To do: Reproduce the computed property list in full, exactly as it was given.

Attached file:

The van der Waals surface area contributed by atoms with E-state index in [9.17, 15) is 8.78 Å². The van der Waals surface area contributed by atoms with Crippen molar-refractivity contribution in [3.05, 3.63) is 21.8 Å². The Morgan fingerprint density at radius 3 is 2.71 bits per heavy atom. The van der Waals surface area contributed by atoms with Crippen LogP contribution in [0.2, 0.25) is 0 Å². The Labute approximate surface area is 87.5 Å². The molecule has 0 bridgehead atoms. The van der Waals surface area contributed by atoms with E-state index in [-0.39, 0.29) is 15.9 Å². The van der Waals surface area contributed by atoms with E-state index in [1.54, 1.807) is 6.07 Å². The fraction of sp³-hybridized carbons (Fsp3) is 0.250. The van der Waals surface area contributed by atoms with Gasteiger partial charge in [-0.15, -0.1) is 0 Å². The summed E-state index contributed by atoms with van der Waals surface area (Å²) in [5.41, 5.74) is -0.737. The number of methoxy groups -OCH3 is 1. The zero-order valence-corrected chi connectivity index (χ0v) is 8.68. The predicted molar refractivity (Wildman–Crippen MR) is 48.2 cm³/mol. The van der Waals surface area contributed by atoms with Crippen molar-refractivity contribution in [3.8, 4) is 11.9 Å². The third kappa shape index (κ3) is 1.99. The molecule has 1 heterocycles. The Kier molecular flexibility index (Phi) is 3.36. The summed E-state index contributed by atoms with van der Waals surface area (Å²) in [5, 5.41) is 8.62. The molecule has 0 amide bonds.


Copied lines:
The van der Waals surface area contributed by atoms with E-state index in [9.17, 15) is 8.78 Å². The van der Waals surface area contributed by atoms with Crippen molar-refractivity contribution in [3.05, 3.63) is 21.8 Å². The Morgan fingerprint density at radius 3 is 2.71 bits per heavy atom. The van der Waals surface area contributed by atoms with Crippen LogP contribution in [0.2, 0.25) is 0 Å². The Labute approximate surface area is 87.5 Å². The molecule has 0 bridgehead atoms. The van der Waals surface area contributed by atoms with E-state index in [-0.39, 0.29) is 15.9 Å². The van der Waals surface area contributed by atoms with E-state index in [1.54, 1.807) is 6.07 Å². The fraction of sp³-hybridized carbons (Fsp3) is 0.250. The van der Waals surface area contributed by atoms with Gasteiger partial charge in [-0.15, -0.1) is 0 Å². The summed E-state index contributed by atoms with van der Waals surface area (Å²) in [5.41, 5.74) is -0.737. The number of methoxy groups -OCH3 is 1. The zero-order valence-corrected chi connectivity index (χ0v) is 8.68. The predicted molar refractivity (Wildman–Crippen MR) is 48.2 cm³/mol. The van der Waals surface area contributed by atoms with Crippen molar-refractivity contribution in [3.8, 4) is 11.9 Å². The third kappa shape index (κ3) is 1.99. The molecule has 1 heterocycles. The Kier molecular flexibility index (Phi) is 3.36. The summed E-state index contributed by atoms with van der Waals surface area (Å²) in [5, 5.41) is 8.62. The molecule has 0 amide bonds.